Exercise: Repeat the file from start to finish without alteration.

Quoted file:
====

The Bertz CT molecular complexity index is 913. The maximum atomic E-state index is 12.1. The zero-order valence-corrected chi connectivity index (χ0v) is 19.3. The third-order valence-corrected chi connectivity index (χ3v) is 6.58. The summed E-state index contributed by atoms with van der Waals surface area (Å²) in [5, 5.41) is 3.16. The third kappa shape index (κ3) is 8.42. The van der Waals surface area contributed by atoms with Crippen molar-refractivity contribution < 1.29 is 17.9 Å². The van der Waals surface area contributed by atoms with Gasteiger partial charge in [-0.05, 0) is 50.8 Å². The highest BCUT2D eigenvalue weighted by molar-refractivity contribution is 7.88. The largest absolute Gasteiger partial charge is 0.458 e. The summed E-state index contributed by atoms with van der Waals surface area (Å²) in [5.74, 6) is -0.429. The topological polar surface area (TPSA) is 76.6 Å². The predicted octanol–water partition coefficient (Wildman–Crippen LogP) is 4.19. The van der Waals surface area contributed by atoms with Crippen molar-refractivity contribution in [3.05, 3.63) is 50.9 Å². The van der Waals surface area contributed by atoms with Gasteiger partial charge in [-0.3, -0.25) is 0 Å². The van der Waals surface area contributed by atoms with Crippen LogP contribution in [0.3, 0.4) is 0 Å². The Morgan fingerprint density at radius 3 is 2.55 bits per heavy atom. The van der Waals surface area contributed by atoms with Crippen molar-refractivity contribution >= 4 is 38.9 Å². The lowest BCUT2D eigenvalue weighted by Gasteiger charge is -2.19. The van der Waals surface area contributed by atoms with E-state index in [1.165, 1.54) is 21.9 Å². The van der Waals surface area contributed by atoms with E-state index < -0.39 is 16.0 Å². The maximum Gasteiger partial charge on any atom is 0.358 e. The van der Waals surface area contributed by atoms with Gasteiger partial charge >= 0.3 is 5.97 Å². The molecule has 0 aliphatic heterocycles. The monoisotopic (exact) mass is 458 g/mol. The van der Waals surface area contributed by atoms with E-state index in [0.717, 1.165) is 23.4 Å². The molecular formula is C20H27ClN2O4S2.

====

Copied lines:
The Bertz CT molecular complexity index is 913. The maximum atomic E-state index is 12.1. The zero-order valence-corrected chi connectivity index (χ0v) is 19.3. The third-order valence-corrected chi connectivity index (χ3v) is 6.58. The summed E-state index contributed by atoms with van der Waals surface area (Å²) in [5, 5.41) is 3.16. The third kappa shape index (κ3) is 8.42. The van der Waals surface area contributed by atoms with Crippen molar-refractivity contribution < 1.29 is 17.9 Å². The van der Waals surface area contributed by atoms with Gasteiger partial charge in [-0.05, 0) is 50.8 Å². The highest BCUT2D eigenvalue weighted by molar-refractivity contribution is 7.88. The largest absolute Gasteiger partial charge is 0.458 e. The summed E-state index contributed by atoms with van der Waals surface area (Å²) in [5.74, 6) is -0.429. The topological polar surface area (TPSA) is 76.6 Å². The predicted octanol–water partition coefficient (Wildman–Crippen LogP) is 4.19. The van der Waals surface area contributed by atoms with Crippen molar-refractivity contribution in [3.05, 3.63) is 50.9 Å². The van der Waals surface area contributed by atoms with Gasteiger partial charge in [-0.3, -0.25) is 0 Å². The van der Waals surface area contributed by atoms with Crippen LogP contribution in [0.3, 0.4) is 0 Å². The Morgan fingerprint density at radius 3 is 2.55 bits per heavy atom. The van der Waals surface area contributed by atoms with Crippen molar-refractivity contribution >= 4 is 38.9 Å². The lowest BCUT2D eigenvalue weighted by Gasteiger charge is -2.19. The van der Waals surface area contributed by atoms with E-state index in [1.165, 1.54) is 21.9 Å². The van der Waals surface area contributed by atoms with E-state index < -0.39 is 16.0 Å². The maximum Gasteiger partial charge on any atom is 0.358 e. The van der Waals surface area contributed by atoms with Gasteiger partial charge >= 0.3 is 5.97 Å². The molecule has 0 aliphatic heterocycles. The monoisotopic (exact) mass is 458 g/mol. The van der Waals surface area contributed by atoms with E-state index in [0.717, 1.165) is 23.4 Å². The molecular formula is C20H27ClN2O4S2.